Rally against CSX rail deal in Lakeland
Lakeland business and labor leaders rallied today against plans for a deal between CSX and the state of Florida for a commuter rail line in the Orlando area.
About 170 people held signs and chanted in downtown Lakeland’s Munn Park, next to the rail line shared by CSX and Amtrak. Julie Townsend, executive director of the Downtown Lakeland Partnership, said that the cost to Florida’s taxpayers of the CSX deal had “gotten out of control.”
Townsend thanked Sen. Paula Dockery and Rep. Dennis Ross, both Republicans from Lakeland, for their help in opposing the CSX deal. Townsend said she is asking that the project be put on hold because of an amendment added to the deal in the Florida House that made the state financially responsible for accidents on the commuter rail line, even if CSX is at fault.
The CSX deal was part of Monday’s agenda in the House Policy and Budget Council. According to a staff report, the state Department of Transportation would have to “purchase $200 million in liability insurance related to the CSX-Commuter rail project. The annual premium is expected to be approximately $2 million, which could be partially offset with user fees paid by CSX for freight operations in the corridor.”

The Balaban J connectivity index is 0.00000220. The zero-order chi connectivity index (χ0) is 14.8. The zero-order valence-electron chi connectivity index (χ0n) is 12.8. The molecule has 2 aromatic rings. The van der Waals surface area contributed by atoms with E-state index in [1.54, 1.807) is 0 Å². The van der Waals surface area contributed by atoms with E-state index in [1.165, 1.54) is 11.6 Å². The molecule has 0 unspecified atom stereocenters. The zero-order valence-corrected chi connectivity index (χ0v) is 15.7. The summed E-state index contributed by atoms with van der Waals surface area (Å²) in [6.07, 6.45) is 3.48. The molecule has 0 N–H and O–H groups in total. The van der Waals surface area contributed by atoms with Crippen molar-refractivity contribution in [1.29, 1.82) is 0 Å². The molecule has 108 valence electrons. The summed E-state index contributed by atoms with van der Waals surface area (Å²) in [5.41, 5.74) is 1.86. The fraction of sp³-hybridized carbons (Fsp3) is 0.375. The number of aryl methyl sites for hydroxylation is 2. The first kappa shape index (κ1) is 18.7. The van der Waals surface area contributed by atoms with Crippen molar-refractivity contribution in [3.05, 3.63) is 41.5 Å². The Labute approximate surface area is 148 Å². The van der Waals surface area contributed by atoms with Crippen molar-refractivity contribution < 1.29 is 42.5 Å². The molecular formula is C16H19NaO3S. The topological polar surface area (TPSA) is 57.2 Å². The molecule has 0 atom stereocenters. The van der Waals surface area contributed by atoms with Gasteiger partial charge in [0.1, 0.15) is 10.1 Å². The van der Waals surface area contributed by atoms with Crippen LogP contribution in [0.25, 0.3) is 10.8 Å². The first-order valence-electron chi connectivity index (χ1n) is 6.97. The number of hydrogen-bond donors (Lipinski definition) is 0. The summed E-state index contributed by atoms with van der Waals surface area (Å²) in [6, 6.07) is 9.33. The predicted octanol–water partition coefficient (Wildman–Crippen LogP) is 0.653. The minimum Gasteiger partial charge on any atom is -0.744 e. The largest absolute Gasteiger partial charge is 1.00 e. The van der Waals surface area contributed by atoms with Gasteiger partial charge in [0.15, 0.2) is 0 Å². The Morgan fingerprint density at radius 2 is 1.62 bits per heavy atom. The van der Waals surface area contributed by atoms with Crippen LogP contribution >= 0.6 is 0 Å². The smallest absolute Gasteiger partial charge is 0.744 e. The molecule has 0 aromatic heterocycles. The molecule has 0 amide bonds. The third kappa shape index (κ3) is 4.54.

Gary Sease is a spokesperson for CSX transportation in Jacksonville.
Under the deal, the state would purchase access to CSX’s rail lines in central Florida and pay for the construction of an alternative route for CSX freight through Lakeland to a proposed new integrated logistics center near Lake Wales.
Wally Krouson lives in Lake Ashton 2 miles from the proposed facility. He said the entire deal is just a way to get taxpayers to fund a project that CSX wants and will increase train and truck traffic in Polk County.
Ann Wilson lives in the Historic District of Lakeland and is president of Historic Lakeland Inc. She said the CSX deal would “ruin everything [they have] built up” in Lakeland.
Some of the signs at the rally read “Pay our teachers, not CSX,” “Commuter Rail is good but this deal is bad,” and “54 not 4 more trains.”
Susan Nash works for the city of Lakeland and is concerned that train traffic through the city will increase considerably.
But CSX’s Gary Sease insists that Lakeland will see an increase of only four trains per day and that CSX will work with other groups to upgrade the signals so that the city of Lakeland can qualify for a “quiet zone.”
John Gaige, a member of the Brotherhood of Railroad Signalmen in South Florida, said he would lose his union job if CSX makes a deal with Florida.
Townsend called the CSX deal “bad government” which would result in a “freight superhighway” through Lakeland. But it would even affect Florida’s west coast residents, Townsend said, by making rail lines to Tampa nearly impossible.
Photo credit: Seán Kinane/WMNF
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